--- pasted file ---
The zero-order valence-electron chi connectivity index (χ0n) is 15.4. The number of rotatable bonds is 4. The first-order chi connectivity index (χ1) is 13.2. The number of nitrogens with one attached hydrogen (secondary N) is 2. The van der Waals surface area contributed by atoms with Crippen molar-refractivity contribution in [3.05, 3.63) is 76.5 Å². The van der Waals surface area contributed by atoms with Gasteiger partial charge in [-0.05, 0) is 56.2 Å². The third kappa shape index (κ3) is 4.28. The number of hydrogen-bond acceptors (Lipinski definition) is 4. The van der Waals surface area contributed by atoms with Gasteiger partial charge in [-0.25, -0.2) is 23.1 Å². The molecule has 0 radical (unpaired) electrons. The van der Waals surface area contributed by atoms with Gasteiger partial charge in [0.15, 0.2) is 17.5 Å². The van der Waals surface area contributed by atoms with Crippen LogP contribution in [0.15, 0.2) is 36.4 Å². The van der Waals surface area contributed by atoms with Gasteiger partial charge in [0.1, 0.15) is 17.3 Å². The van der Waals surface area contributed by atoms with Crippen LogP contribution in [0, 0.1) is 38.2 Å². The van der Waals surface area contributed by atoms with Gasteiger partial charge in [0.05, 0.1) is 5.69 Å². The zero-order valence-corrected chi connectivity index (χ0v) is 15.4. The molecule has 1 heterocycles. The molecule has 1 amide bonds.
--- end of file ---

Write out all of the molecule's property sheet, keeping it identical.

The zero-order valence-electron chi connectivity index (χ0n) is 15.4. The number of rotatable bonds is 4. The first-order chi connectivity index (χ1) is 13.2. The number of nitrogens with one attached hydrogen (secondary N) is 2. The van der Waals surface area contributed by atoms with Crippen molar-refractivity contribution in [3.05, 3.63) is 76.5 Å². The van der Waals surface area contributed by atoms with Gasteiger partial charge in [-0.05, 0) is 56.2 Å². The third kappa shape index (κ3) is 4.28. The number of hydrogen-bond acceptors (Lipinski definition) is 4. The van der Waals surface area contributed by atoms with Gasteiger partial charge in [-0.25, -0.2) is 23.1 Å². The molecule has 0 radical (unpaired) electrons. The van der Waals surface area contributed by atoms with Gasteiger partial charge in [0.15, 0.2) is 17.5 Å². The van der Waals surface area contributed by atoms with Crippen LogP contribution in [0.15, 0.2) is 36.4 Å². The van der Waals surface area contributed by atoms with Gasteiger partial charge in [0.1, 0.15) is 17.3 Å². The van der Waals surface area contributed by atoms with Crippen LogP contribution in [0, 0.1) is 38.2 Å². The van der Waals surface area contributed by atoms with Gasteiger partial charge in [0.05, 0.1) is 5.69 Å². The zero-order valence-corrected chi connectivity index (χ0v) is 15.4. The molecule has 1 heterocycles. The molecule has 1 amide bonds.